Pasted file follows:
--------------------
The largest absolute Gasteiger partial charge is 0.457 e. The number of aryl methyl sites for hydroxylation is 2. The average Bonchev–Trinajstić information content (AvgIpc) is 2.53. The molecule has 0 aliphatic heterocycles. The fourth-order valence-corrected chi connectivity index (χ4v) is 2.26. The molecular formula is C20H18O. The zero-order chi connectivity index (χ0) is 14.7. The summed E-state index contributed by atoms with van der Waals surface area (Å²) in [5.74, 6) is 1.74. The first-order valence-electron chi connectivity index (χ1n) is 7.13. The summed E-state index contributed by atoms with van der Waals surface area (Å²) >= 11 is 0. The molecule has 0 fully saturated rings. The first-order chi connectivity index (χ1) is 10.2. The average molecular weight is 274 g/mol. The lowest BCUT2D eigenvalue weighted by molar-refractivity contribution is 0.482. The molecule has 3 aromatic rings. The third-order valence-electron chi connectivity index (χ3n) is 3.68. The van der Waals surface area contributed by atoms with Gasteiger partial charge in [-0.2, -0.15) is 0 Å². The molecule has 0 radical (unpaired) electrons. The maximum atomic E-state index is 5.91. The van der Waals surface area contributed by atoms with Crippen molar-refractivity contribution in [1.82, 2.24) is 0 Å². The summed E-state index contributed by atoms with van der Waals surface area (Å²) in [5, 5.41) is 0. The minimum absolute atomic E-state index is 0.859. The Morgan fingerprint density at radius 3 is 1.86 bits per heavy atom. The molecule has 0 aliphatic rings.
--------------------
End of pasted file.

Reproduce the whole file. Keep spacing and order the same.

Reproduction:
The largest absolute Gasteiger partial charge is 0.457 e. The number of aryl methyl sites for hydroxylation is 2. The average Bonchev–Trinajstić information content (AvgIpc) is 2.53. The molecule has 0 aliphatic heterocycles. The fourth-order valence-corrected chi connectivity index (χ4v) is 2.26. The molecular formula is C20H18O. The zero-order chi connectivity index (χ0) is 14.7. The summed E-state index contributed by atoms with van der Waals surface area (Å²) in [5.74, 6) is 1.74. The first-order valence-electron chi connectivity index (χ1n) is 7.13. The summed E-state index contributed by atoms with van der Waals surface area (Å²) >= 11 is 0. The molecule has 0 fully saturated rings. The first-order chi connectivity index (χ1) is 10.2. The average molecular weight is 274 g/mol. The lowest BCUT2D eigenvalue weighted by molar-refractivity contribution is 0.482. The molecule has 3 aromatic rings. The third-order valence-electron chi connectivity index (χ3n) is 3.68. The van der Waals surface area contributed by atoms with Gasteiger partial charge in [-0.2, -0.15) is 0 Å². The molecule has 0 radical (unpaired) electrons. The maximum atomic E-state index is 5.91. The van der Waals surface area contributed by atoms with Crippen molar-refractivity contribution in [1.82, 2.24) is 0 Å². The summed E-state index contributed by atoms with van der Waals surface area (Å²) in [5, 5.41) is 0. The minimum absolute atomic E-state index is 0.859. The Morgan fingerprint density at radius 3 is 1.86 bits per heavy atom. The molecule has 0 aliphatic rings.